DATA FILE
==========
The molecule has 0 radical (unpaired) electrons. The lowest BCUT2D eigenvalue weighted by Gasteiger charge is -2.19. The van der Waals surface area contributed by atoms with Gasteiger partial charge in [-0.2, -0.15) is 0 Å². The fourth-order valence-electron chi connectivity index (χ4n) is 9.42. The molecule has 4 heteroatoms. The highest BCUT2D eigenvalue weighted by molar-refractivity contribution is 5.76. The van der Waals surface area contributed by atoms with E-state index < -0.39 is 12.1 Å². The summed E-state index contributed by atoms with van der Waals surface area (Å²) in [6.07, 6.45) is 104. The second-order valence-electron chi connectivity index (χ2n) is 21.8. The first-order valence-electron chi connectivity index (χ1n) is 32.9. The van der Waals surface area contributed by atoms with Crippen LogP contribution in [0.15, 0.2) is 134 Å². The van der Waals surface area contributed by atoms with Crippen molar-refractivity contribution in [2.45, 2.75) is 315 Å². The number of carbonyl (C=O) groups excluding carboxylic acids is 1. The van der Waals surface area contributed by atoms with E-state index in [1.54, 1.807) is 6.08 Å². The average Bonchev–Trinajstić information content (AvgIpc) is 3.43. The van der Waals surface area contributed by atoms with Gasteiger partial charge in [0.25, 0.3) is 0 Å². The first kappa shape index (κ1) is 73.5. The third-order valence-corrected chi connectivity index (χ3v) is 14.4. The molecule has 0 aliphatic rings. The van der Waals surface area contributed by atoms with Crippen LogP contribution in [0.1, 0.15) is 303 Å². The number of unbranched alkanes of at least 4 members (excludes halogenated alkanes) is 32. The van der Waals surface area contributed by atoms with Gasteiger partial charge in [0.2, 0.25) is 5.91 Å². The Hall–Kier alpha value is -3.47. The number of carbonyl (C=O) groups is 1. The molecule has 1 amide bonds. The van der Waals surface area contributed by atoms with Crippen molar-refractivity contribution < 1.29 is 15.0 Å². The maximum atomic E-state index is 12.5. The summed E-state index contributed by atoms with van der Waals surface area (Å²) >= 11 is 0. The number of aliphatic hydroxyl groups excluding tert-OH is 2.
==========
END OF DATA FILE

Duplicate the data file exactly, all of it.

The molecule has 0 radical (unpaired) electrons. The lowest BCUT2D eigenvalue weighted by Gasteiger charge is -2.19. The van der Waals surface area contributed by atoms with Gasteiger partial charge in [-0.2, -0.15) is 0 Å². The fourth-order valence-electron chi connectivity index (χ4n) is 9.42. The molecule has 4 heteroatoms. The highest BCUT2D eigenvalue weighted by molar-refractivity contribution is 5.76. The van der Waals surface area contributed by atoms with E-state index < -0.39 is 12.1 Å². The summed E-state index contributed by atoms with van der Waals surface area (Å²) in [6.07, 6.45) is 104. The second-order valence-electron chi connectivity index (χ2n) is 21.8. The first-order valence-electron chi connectivity index (χ1n) is 32.9. The van der Waals surface area contributed by atoms with Crippen LogP contribution in [0.15, 0.2) is 134 Å². The van der Waals surface area contributed by atoms with Crippen molar-refractivity contribution in [2.45, 2.75) is 315 Å². The number of carbonyl (C=O) groups excluding carboxylic acids is 1. The van der Waals surface area contributed by atoms with E-state index in [1.54, 1.807) is 6.08 Å². The average Bonchev–Trinajstić information content (AvgIpc) is 3.43. The van der Waals surface area contributed by atoms with Gasteiger partial charge in [0.25, 0.3) is 0 Å². The first kappa shape index (κ1) is 73.5. The third-order valence-corrected chi connectivity index (χ3v) is 14.4. The molecule has 0 aliphatic rings. The van der Waals surface area contributed by atoms with Crippen LogP contribution in [0.1, 0.15) is 303 Å². The number of unbranched alkanes of at least 4 members (excludes halogenated alkanes) is 32. The van der Waals surface area contributed by atoms with Gasteiger partial charge in [0.2, 0.25) is 5.91 Å². The Hall–Kier alpha value is -3.47. The number of carbonyl (C=O) groups is 1. The molecule has 1 amide bonds. The van der Waals surface area contributed by atoms with Crippen molar-refractivity contribution < 1.29 is 15.0 Å². The maximum atomic E-state index is 12.5. The summed E-state index contributed by atoms with van der Waals surface area (Å²) >= 11 is 0. The number of aliphatic hydroxyl groups excluding tert-OH is 2.